SHOWERING ASSISTANCE #2 – Bathroom Set Up
And it's the little things that make all the difference.
Things like: Is there a heater?
Is it on?
Do they want it on?
Perhaps they don’t. So always ask before you go cranking it up and causing your client to fret about power bills or that the house might catch fire.
Remember you’re dealing with people who have lived a lot longer than you and they may well have experienced a tragic incident like their house burning down or a bomb being dropped on them in the war or similar catastrophic event from ye Olden Dayes.
You just never ever know what their background reading reads like… so resist being bossy and taking over their entire bathroom routine, no matter how silly or unnecessary their antics might seem to you. And trust me, never be tempted to judge your client because ultimately, it will reflect in the way you treat them.
And that's just not caring at all, is it.
(Yes I'm talking to you, Mr Stan Sprightly!)
Also, make sure the essential Rubber Mat is placed correctly and FIRMLY inside on the shower floor for your client to stand on (and maybe one in front of the shower door as well, if there's a sparey.
Blimey, line them up the entire length of the hallway if you have them!
Rubber Mats are a fabulous invention and everyone, not just the old peeps, should be using them when it comes to shower time. Afterall, they provide the ideal non-slip surface which is paramount when you're trying to stay safe in a tiled bathroom.
Also, ensure the area is clear of any potential tripping hazards like towels on the floor, bathroom scales, random slippers and the like.
Oh and for heaven's sake... make sure Rufus the over-excited Jack Russell, hasn't followed you in for a look, too!
|Would you like Conditioner with that?|
Get all the towels, facecloths, brushes, loofahs etc that you will need so they are handy when required. And check if your client intends to wash their hair today and if so, put shampoo and conditioner paraphernalia within easy reach.
Some ladies like to instead pop on a shower cap, especially if they have just had their hair set (purple rinse anyone?) or maybe just to keep from having to deal with wet hair after the shower ie: make more hard work.
The other, and possibly more realistic reason for a client to don a shower cap, is to protect very expensive Hearing Aids from getting wet. Thankfully, you'll find that most will opt to remove these before they get into the shower because they are terrified of shelling out more big bucks on new ones if they wreck the current ones.
Make sure you place these tiny little contraptions somewhere secure when they are taken out, or you'll be in deep dark trouble with your client, make no mistake!
You will however, have the odd client who is prepared to risk leave their Hearing Aids in during a shower as it is important to them to be able to hear you. Of course, this will have all been ascertained during your in-depth discussions with them earlier.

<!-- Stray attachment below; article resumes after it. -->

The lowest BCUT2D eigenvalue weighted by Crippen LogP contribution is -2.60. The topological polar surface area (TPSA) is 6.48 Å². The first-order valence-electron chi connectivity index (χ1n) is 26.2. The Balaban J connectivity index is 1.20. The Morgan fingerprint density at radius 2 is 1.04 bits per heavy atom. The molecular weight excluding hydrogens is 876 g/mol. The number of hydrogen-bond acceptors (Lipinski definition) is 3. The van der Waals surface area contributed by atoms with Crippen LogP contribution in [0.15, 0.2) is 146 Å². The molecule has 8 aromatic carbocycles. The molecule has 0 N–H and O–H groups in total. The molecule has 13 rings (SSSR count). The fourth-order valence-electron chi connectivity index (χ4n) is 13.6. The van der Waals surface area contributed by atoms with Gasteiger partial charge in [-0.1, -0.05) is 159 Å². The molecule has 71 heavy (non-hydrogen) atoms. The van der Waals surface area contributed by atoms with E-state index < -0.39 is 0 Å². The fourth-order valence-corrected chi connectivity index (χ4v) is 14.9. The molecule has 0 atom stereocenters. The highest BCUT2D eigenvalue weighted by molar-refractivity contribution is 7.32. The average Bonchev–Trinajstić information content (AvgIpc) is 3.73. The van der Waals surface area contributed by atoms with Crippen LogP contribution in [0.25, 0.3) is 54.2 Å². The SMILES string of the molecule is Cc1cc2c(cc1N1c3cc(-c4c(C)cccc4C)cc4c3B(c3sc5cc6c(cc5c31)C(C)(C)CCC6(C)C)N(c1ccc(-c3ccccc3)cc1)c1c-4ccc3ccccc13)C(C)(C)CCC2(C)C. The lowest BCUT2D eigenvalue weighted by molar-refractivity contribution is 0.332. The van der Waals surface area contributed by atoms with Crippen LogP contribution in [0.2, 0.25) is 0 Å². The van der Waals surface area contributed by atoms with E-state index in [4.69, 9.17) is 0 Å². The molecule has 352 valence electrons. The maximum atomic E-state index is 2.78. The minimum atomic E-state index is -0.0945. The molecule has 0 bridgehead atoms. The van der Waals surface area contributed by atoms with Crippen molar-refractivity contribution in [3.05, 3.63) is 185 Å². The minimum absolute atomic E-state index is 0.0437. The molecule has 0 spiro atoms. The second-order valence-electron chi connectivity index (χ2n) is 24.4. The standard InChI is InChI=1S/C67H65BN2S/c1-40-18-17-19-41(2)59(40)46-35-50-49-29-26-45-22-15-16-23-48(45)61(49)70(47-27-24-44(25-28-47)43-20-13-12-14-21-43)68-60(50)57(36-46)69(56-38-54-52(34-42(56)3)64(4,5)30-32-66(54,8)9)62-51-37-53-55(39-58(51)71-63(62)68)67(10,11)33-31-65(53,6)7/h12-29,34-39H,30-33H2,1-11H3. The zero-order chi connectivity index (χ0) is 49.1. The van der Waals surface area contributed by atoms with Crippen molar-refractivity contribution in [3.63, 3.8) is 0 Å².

Gee, what outstanding communication skills you have!
Do they use a stool or chair in the bathroom to sit and get undressed on? This is quite common although it depends how frail and dependent your client is. Some older adults are still quite nimble and can peel away their robe, fling off their slippers and get themselves into the shower before you've even flicked on the light!
Better to be safe than sorry after all.
I used to have nightmares about elderly clients slipping on me - all the time. Still do in fact... because basically it can mean the difference between a client staying in their own home or having to move into a Nursing Home as it is a dead giveaway that they can no longer cope. And they know it. All that water and plenty of tiled surfaces mean showers are the perfect place for a bloody good super-slippy kind of falling incident.
Oh yes, my friends… there’s a lot riding on this shower lark!
There are also fold-down shower seats that attach permanently to the inside shower wall. Either device means your elderly client can safely sit while you operate taps, hoses and the lathering of soap etc, without worrying about them doing any party tricks during the shower (like slipping over and breaking their hip for one).
Although again, there are exceptions.
For example, I have one lady client - Mrs Ann Gaspalot whose Emphysema is so bad that she needs her oxygen supply & mask to accompany her into the shower stall, just to have the strength to shower in the first place! She prefers to stand and lean onto the rail in a hunched kind of position so her chest capacity is as wide open as possible and her lungs aren't compromised.
Whatever works best for your client is fine, as long as they’re happy - AND SAFE.
That goes for the bathroom door - as well as the actual door of the shower.
Were you born in a tent?
SHUT THE DAM DOOR!
PROTECTIVE CLOTHING FOR YOU
Actually it's probably illegal not to these days..
These would consist of:
- plastic or latex Gloves for infection control
- a plastic Apron to keep your uniform (and you) dry
- plastic elasticated Booties that slide over top of your shoes are handy too (although personally I find these little suckers more slippery than my shoes – can’t have the Carer falling now, can we).
OFF WE GO!
By the way, when I say RAIL - I do not mean towel rail. Towel rails are, by nature, loose and unstable and offer zero support to somebody who might lunge to grab at it with their entire body weight behind them. I am always reprimanding my dear oldies whenever they start to reach for a towel rail…
“No! Trust me, that flimsy towel rail won’t save you in an emergency, Mrs Windbottom!”
And then I waggle the flimsy towel rail up and down to prove my point and they glare at me like I am a big meanie.
You have to laugh!